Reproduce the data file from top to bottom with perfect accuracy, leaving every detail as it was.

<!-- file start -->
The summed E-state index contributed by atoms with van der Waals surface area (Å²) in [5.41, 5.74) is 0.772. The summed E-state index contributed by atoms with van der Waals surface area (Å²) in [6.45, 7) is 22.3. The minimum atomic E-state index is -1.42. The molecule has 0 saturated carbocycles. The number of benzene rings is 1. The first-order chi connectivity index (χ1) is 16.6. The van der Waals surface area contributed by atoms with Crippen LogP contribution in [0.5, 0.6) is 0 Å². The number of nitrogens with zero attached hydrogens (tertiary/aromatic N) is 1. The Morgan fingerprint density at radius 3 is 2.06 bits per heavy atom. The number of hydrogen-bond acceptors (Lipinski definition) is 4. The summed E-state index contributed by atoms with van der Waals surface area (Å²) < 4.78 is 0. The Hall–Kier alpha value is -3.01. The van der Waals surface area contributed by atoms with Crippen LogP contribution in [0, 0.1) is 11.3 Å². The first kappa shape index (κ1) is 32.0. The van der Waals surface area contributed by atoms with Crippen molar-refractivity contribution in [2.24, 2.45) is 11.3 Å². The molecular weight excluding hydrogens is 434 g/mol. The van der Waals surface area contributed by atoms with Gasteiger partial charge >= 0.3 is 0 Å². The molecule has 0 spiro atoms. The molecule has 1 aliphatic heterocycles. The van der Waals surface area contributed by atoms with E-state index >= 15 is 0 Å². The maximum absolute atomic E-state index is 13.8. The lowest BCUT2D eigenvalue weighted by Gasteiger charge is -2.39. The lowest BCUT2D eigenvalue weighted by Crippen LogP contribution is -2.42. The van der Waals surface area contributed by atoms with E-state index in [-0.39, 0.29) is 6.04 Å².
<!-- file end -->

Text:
The summed E-state index contributed by atoms with van der Waals surface area (Å²) in [5.41, 5.74) is 0.772. The summed E-state index contributed by atoms with van der Waals surface area (Å²) in [6.45, 7) is 22.3. The minimum atomic E-state index is -1.42. The molecule has 0 saturated carbocycles. The number of benzene rings is 1. The first-order chi connectivity index (χ1) is 16.6. The van der Waals surface area contributed by atoms with Crippen LogP contribution in [0.5, 0.6) is 0 Å². The number of nitrogens with zero attached hydrogens (tertiary/aromatic N) is 1. The Morgan fingerprint density at radius 3 is 2.06 bits per heavy atom. The number of hydrogen-bond acceptors (Lipinski definition) is 4. The summed E-state index contributed by atoms with van der Waals surface area (Å²) < 4.78 is 0. The Hall–Kier alpha value is -3.01. The van der Waals surface area contributed by atoms with Crippen LogP contribution in [0, 0.1) is 11.3 Å². The first kappa shape index (κ1) is 32.0. The van der Waals surface area contributed by atoms with Crippen molar-refractivity contribution in [2.24, 2.45) is 11.3 Å². The molecular weight excluding hydrogens is 434 g/mol. The van der Waals surface area contributed by atoms with Gasteiger partial charge >= 0.3 is 0 Å². The molecule has 0 spiro atoms. The molecule has 1 aliphatic heterocycles. The van der Waals surface area contributed by atoms with E-state index >= 15 is 0 Å². The maximum absolute atomic E-state index is 13.8. The lowest BCUT2D eigenvalue weighted by Gasteiger charge is -2.39. The lowest BCUT2D eigenvalue weighted by Crippen LogP contribution is -2.42. The van der Waals surface area contributed by atoms with E-state index in [-0.39, 0.29) is 6.04 Å².